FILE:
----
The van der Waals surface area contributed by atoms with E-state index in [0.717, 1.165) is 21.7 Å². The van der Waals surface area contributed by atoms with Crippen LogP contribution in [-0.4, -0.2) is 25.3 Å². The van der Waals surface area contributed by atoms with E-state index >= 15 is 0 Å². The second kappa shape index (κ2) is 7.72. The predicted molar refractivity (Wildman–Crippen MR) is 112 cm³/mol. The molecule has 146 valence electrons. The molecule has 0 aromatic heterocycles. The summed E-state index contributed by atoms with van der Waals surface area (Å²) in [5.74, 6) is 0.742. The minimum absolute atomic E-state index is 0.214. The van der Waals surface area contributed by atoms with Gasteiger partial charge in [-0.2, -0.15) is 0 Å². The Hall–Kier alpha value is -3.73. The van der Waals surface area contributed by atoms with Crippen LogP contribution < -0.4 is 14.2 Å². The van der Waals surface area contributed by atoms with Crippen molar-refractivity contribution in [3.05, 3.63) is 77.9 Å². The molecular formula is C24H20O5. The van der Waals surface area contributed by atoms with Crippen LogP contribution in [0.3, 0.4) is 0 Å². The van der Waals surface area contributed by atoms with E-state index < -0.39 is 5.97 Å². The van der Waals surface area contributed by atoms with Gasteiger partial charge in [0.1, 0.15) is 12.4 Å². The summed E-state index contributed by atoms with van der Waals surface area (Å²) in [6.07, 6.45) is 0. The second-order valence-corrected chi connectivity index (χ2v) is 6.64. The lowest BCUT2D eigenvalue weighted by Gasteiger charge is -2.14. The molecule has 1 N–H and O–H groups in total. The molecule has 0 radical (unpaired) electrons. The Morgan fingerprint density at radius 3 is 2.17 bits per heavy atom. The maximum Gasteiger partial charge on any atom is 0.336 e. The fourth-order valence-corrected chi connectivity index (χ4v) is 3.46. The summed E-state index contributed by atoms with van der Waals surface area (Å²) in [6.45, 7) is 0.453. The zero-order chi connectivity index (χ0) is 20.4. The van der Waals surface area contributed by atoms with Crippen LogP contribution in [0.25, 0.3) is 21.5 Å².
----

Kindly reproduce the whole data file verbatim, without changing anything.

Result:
The van der Waals surface area contributed by atoms with E-state index in [0.717, 1.165) is 21.7 Å². The van der Waals surface area contributed by atoms with Crippen LogP contribution in [-0.4, -0.2) is 25.3 Å². The van der Waals surface area contributed by atoms with E-state index >= 15 is 0 Å². The second kappa shape index (κ2) is 7.72. The predicted molar refractivity (Wildman–Crippen MR) is 112 cm³/mol. The molecule has 146 valence electrons. The molecule has 0 aromatic heterocycles. The summed E-state index contributed by atoms with van der Waals surface area (Å²) in [5.74, 6) is 0.742. The minimum absolute atomic E-state index is 0.214. The van der Waals surface area contributed by atoms with Gasteiger partial charge in [-0.2, -0.15) is 0 Å². The Hall–Kier alpha value is -3.73. The van der Waals surface area contributed by atoms with Crippen LogP contribution < -0.4 is 14.2 Å². The van der Waals surface area contributed by atoms with Crippen molar-refractivity contribution in [3.05, 3.63) is 77.9 Å². The molecular formula is C24H20O5. The van der Waals surface area contributed by atoms with Crippen LogP contribution in [0.3, 0.4) is 0 Å². The van der Waals surface area contributed by atoms with E-state index < -0.39 is 5.97 Å². The van der Waals surface area contributed by atoms with Gasteiger partial charge in [0.1, 0.15) is 12.4 Å². The summed E-state index contributed by atoms with van der Waals surface area (Å²) in [6.07, 6.45) is 0. The second-order valence-corrected chi connectivity index (χ2v) is 6.64. The lowest BCUT2D eigenvalue weighted by Gasteiger charge is -2.14. The molecule has 1 N–H and O–H groups in total. The molecule has 0 radical (unpaired) electrons. The Morgan fingerprint density at radius 3 is 2.17 bits per heavy atom. The maximum Gasteiger partial charge on any atom is 0.336 e. The fourth-order valence-corrected chi connectivity index (χ4v) is 3.46. The summed E-state index contributed by atoms with van der Waals surface area (Å²) in [6.45, 7) is 0.453. The zero-order chi connectivity index (χ0) is 20.4. The van der Waals surface area contributed by atoms with Crippen LogP contribution in [0.25, 0.3) is 21.5 Å².